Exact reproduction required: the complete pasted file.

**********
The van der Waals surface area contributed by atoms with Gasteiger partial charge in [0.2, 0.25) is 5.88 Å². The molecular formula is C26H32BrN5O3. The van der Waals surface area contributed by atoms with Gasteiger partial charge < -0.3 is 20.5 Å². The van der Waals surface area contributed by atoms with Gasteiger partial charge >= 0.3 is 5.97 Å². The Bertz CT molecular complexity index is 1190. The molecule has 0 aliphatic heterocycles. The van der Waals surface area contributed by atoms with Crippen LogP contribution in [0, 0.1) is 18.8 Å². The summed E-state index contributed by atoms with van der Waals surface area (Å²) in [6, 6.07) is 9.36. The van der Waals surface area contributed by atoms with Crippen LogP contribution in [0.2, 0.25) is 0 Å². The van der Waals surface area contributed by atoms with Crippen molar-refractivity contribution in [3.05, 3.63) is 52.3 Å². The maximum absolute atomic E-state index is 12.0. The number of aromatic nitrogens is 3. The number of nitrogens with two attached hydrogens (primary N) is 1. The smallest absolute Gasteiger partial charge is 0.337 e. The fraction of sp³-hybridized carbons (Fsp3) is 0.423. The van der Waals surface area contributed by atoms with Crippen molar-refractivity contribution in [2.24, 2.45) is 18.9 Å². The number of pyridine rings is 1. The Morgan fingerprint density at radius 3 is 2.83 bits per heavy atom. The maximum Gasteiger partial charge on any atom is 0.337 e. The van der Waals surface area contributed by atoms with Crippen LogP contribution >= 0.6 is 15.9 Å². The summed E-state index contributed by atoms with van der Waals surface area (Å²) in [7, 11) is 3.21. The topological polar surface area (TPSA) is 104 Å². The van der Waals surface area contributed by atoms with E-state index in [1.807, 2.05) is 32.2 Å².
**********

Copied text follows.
The van der Waals surface area contributed by atoms with Gasteiger partial charge in [0.2, 0.25) is 5.88 Å². The molecular formula is C26H32BrN5O3. The van der Waals surface area contributed by atoms with Gasteiger partial charge < -0.3 is 20.5 Å². The van der Waals surface area contributed by atoms with Gasteiger partial charge >= 0.3 is 5.97 Å². The Bertz CT molecular complexity index is 1190. The molecule has 0 aliphatic heterocycles. The van der Waals surface area contributed by atoms with Crippen LogP contribution in [0, 0.1) is 18.8 Å². The summed E-state index contributed by atoms with van der Waals surface area (Å²) in [6, 6.07) is 9.36. The van der Waals surface area contributed by atoms with Crippen LogP contribution in [0.2, 0.25) is 0 Å². The van der Waals surface area contributed by atoms with Crippen molar-refractivity contribution in [3.05, 3.63) is 52.3 Å². The maximum absolute atomic E-state index is 12.0. The number of aromatic nitrogens is 3. The number of nitrogens with two attached hydrogens (primary N) is 1. The smallest absolute Gasteiger partial charge is 0.337 e. The fraction of sp³-hybridized carbons (Fsp3) is 0.423. The van der Waals surface area contributed by atoms with Crippen molar-refractivity contribution in [2.24, 2.45) is 18.9 Å². The number of pyridine rings is 1. The Morgan fingerprint density at radius 3 is 2.83 bits per heavy atom. The maximum Gasteiger partial charge on any atom is 0.337 e. The van der Waals surface area contributed by atoms with Crippen LogP contribution >= 0.6 is 15.9 Å². The summed E-state index contributed by atoms with van der Waals surface area (Å²) in [7, 11) is 3.21. The topological polar surface area (TPSA) is 104 Å². The van der Waals surface area contributed by atoms with E-state index in [1.807, 2.05) is 32.2 Å².